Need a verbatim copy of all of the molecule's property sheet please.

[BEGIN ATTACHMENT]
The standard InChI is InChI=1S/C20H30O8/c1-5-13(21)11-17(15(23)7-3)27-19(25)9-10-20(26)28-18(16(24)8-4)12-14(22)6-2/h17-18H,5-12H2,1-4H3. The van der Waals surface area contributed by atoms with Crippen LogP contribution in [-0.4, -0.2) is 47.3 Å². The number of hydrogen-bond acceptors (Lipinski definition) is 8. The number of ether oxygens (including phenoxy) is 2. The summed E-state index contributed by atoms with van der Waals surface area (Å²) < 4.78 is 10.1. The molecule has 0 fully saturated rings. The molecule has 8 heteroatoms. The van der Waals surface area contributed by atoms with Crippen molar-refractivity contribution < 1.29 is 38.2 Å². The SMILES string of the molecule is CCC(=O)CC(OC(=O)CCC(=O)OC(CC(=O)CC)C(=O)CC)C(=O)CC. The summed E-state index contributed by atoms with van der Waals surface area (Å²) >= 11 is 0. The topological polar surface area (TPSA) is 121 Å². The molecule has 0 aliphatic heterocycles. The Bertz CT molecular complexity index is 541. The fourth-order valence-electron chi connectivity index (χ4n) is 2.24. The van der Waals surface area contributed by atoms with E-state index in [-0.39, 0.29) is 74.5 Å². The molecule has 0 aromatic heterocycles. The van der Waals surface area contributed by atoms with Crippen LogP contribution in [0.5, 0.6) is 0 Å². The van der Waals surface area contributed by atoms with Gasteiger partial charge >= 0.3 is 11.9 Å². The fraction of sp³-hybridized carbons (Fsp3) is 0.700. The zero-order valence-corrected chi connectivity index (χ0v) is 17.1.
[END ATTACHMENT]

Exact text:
The standard InChI is InChI=1S/C20H30O8/c1-5-13(21)11-17(15(23)7-3)27-19(25)9-10-20(26)28-18(16(24)8-4)12-14(22)6-2/h17-18H,5-12H2,1-4H3. The van der Waals surface area contributed by atoms with Crippen LogP contribution in [-0.4, -0.2) is 47.3 Å². The number of hydrogen-bond acceptors (Lipinski definition) is 8. The number of ether oxygens (including phenoxy) is 2. The summed E-state index contributed by atoms with van der Waals surface area (Å²) < 4.78 is 10.1. The molecule has 0 fully saturated rings. The molecule has 8 heteroatoms. The van der Waals surface area contributed by atoms with Crippen molar-refractivity contribution < 1.29 is 38.2 Å². The SMILES string of the molecule is CCC(=O)CC(OC(=O)CCC(=O)OC(CC(=O)CC)C(=O)CC)C(=O)CC. The summed E-state index contributed by atoms with van der Waals surface area (Å²) >= 11 is 0. The topological polar surface area (TPSA) is 121 Å². The molecule has 0 aliphatic heterocycles. The Bertz CT molecular complexity index is 541. The fourth-order valence-electron chi connectivity index (χ4n) is 2.24. The van der Waals surface area contributed by atoms with E-state index in [-0.39, 0.29) is 74.5 Å². The molecule has 0 aromatic heterocycles. The van der Waals surface area contributed by atoms with Crippen LogP contribution in [0.5, 0.6) is 0 Å². The van der Waals surface area contributed by atoms with Gasteiger partial charge >= 0.3 is 11.9 Å². The fraction of sp³-hybridized carbons (Fsp3) is 0.700. The zero-order valence-corrected chi connectivity index (χ0v) is 17.1.